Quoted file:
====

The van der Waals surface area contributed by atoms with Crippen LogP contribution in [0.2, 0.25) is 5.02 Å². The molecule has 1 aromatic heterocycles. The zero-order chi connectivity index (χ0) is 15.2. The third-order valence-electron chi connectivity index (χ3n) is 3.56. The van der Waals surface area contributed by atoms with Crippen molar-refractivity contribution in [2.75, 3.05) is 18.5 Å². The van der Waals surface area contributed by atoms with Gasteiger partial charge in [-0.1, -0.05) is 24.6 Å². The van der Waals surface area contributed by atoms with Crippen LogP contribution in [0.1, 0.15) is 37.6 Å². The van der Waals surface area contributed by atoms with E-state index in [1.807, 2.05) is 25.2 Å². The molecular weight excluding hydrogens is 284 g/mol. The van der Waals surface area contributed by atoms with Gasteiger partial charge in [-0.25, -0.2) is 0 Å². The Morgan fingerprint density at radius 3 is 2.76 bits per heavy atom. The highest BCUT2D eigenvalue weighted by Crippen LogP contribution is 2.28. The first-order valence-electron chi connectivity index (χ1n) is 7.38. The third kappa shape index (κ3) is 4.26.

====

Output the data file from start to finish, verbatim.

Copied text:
The van der Waals surface area contributed by atoms with Crippen LogP contribution in [0.2, 0.25) is 5.02 Å². The molecule has 1 aromatic heterocycles. The zero-order chi connectivity index (χ0) is 15.2. The third-order valence-electron chi connectivity index (χ3n) is 3.56. The van der Waals surface area contributed by atoms with Crippen molar-refractivity contribution in [2.75, 3.05) is 18.5 Å². The van der Waals surface area contributed by atoms with Gasteiger partial charge in [-0.1, -0.05) is 24.6 Å². The van der Waals surface area contributed by atoms with Crippen LogP contribution in [0.1, 0.15) is 37.6 Å². The van der Waals surface area contributed by atoms with E-state index in [1.807, 2.05) is 25.2 Å². The molecular weight excluding hydrogens is 284 g/mol. The van der Waals surface area contributed by atoms with Gasteiger partial charge in [-0.25, -0.2) is 0 Å². The Morgan fingerprint density at radius 3 is 2.76 bits per heavy atom. The highest BCUT2D eigenvalue weighted by Crippen LogP contribution is 2.28. The first-order valence-electron chi connectivity index (χ1n) is 7.38. The third kappa shape index (κ3) is 4.26.